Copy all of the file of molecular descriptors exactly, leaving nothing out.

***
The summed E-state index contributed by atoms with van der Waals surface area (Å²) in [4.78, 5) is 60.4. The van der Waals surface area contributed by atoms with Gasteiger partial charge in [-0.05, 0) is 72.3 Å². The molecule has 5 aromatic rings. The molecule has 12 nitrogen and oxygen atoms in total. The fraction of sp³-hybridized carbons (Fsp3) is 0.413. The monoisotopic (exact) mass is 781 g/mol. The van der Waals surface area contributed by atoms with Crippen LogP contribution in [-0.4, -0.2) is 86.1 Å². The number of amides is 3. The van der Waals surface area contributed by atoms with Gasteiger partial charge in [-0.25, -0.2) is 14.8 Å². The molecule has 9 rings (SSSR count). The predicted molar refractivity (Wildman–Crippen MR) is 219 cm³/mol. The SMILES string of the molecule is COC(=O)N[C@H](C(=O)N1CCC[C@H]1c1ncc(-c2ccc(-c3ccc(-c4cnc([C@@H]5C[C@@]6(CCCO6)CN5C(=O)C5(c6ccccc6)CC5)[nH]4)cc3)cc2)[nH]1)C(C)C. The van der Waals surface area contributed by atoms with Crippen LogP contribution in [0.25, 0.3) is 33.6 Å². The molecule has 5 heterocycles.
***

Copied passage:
The summed E-state index contributed by atoms with van der Waals surface area (Å²) in [4.78, 5) is 60.4. The van der Waals surface area contributed by atoms with Gasteiger partial charge in [-0.05, 0) is 72.3 Å². The molecule has 5 aromatic rings. The molecule has 12 nitrogen and oxygen atoms in total. The fraction of sp³-hybridized carbons (Fsp3) is 0.413. The monoisotopic (exact) mass is 781 g/mol. The van der Waals surface area contributed by atoms with Crippen LogP contribution in [-0.4, -0.2) is 86.1 Å². The number of amides is 3. The van der Waals surface area contributed by atoms with Gasteiger partial charge in [-0.25, -0.2) is 14.8 Å². The molecule has 9 rings (SSSR count). The predicted molar refractivity (Wildman–Crippen MR) is 219 cm³/mol. The SMILES string of the molecule is COC(=O)N[C@H](C(=O)N1CCC[C@H]1c1ncc(-c2ccc(-c3ccc(-c4cnc([C@@H]5C[C@@]6(CCCO6)CN5C(=O)C5(c6ccccc6)CC5)[nH]4)cc3)cc2)[nH]1)C(C)C. The van der Waals surface area contributed by atoms with Crippen LogP contribution in [0.25, 0.3) is 33.6 Å². The molecule has 5 heterocycles.